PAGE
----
Five years ago, my firm, CREATE Research, first partnered with Principal Global Investors to examine trends within the asset-management industry. Many things have changed since 2009; one of the biggest changes has been how defined benefit and defined contribution plans have altered their approach to asset-allocation strategies. The infographic below brilliantly details how investor behaviors have shifted from “wants” to “needs” over the past five years. I encourage you to download the entire survey, entitled “Asset Allocation Leaders, Laggards, and Newcomers: 2009 – 2013.” You can read the full trends analysis and other research at create.principalglobal.com.
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169,000 new jobs in August. Sounds pretty good…unless you were expecting 180,000. Combine that with June and July gains getting revised down by 16,000 and 58,000, respectively…and you get something that falls somewhere between ‘super tepid’ and ‘lackluster.’ So, when the Federal Reserve meets next week, what will they think about jobs numbers and how will that affect their tendency toward tapering?
Year-to-date average monthly payroll gains sit at 180,250. That’s lower than the average in 2012, and more importantly, it’s lower than the rate of 200,000 that some FOMC members would prefer to see before cutting the pace of bond purchases. Of the combined June-July revisions (-74,000), an unusually high amount (over half) came from local government – mostly education. Read more
If you haven’t heard mention of it in the news, or read about it in the papers or your portfolio manager’s commentary, there’s an election coming up in Germany. It’s important too! The outcome of this election has implications well beyond Germany, and well beyond Europe. In this post, we’ll look over the basics of the election, so that you’ll know how to make sense of the results when they come later this month.
First, why is this election so important? There are a couple of main reasons. Germany is one of the main centres of gravity for the European Union. Their export-driven economy is the engine driving a nascent EU recovery, and Germany’s ability to continue churning out that growth is highly interrelated with the domestic policy agenda of the government. Secondly, Germany’s one of the big wheels in the EU and almost nothing gets done without its approval. Read more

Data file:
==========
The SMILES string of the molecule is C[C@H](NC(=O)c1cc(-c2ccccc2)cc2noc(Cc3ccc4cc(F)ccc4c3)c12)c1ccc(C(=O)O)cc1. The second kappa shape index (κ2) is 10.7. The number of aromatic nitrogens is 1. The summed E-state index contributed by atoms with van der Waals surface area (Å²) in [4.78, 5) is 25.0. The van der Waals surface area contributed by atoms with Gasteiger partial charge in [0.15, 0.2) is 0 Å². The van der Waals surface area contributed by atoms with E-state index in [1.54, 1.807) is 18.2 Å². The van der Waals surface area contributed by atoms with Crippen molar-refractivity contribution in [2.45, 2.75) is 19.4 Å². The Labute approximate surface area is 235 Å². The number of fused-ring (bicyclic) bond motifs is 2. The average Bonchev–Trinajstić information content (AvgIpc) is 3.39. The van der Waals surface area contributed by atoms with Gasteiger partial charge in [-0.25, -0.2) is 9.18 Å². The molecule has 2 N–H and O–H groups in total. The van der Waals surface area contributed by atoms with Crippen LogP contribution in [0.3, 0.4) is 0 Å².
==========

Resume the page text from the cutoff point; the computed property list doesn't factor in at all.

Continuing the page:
Let me set the stage. The price of oil is up over 7.5% in the past month. We’re looking at the beginning of the end of quantitative easing in the United States and the consequent rise of interest rates. Escalating mortgage rates could frighten potential homeowners back into renting. We have a raging (as well as politicized) debate as to who should be our next Fed chair. Financial markets and currencies from many emerging economies are hitting the wall. The U.S. government is about to enter a protracted debt-ceiling debate. And, as if this is not enough, we now have a possible U.S. intervention in the Mideast that could rattle worldwide financial markets. The winds of war may breach any national border.
With this backdrop in mind, the question we must pose is this:
Setting aside the moral, ethical, and political conundrums of a U.S. intervention in Syria, how should we expect financial markets to react when conflict in the Mideast flares up? Read more
Preferences change. Tastes develop over time. You probably appreciate more and different foods than you did when you were a child. You change your diet to meet your needs – foods to benefit your heart, your cholesterol, your weight. You may even have a special menu designed specifically for you by a doctor or dietitian The investment industry is seeing a marked shift towards an era where this kind of evolution and customization will be key to success.
For years, investment managers have taken alpha to mean “beating a benchmark.” Alpha, as traditionally defined, is the excess return earned above a market index through active management. The manager was given a target and expected to beat it. That flavor of alpha is now giving way to solutions alpha. Read more
In a perfect world, a diversified portfolio would have asset classes that are uncorrelated, allowing an investor to maximize return while minimizing risk. As every high yield portfolio manager has probably told you, high yield bonds have had low correlations with other asset classes, and they can offer attractive risk-adjusted returns. This low level of correlation has allowed investors to benefit from allocating to high yield bonds. According to Barclays, monthly high yield bond-return correlations have been negative versus U.S. Treasurys over the past twenty years. Obviously, that correlation statistic includes a time period of declining Treasury rates.
So what have correlations done during the most recent increase in rates?
Despite what feels like a 1.00 (perfectly positive) correlation to rates, high yield bond daily-return correlations to the Barclays U.S. Treasury 5-7 Year Index since May 1 are elevated, but still remain relatively low, only 0.20 (unless otherwise noted, all performance information is as of August 27, 2013). Read more
Imagine you’re aboard a flight that’s on its final approach into the Indira Gandhi International Airport in Delhi, India. For most of the flight, the plane, a 787, has been traveling at about 903 km/hour (that’s around 560 miles/hour). As the flight attendants collect that last few plastic cups, the plane starts to slow and banks gently to line up with the runway. The man next to you, oddly distraught over the change in airspeed, yelps as the pitch of the engines audibly lowers. Panicking, he unbuckles his seatbelt, stands up and yells, “It’s slowing down!! Why is it slowing down?!? I’m bailing out!!”
While you’d never expect this sort of thing to actually happen on a real flight to India, something similar is happening with emerging market investors. Read more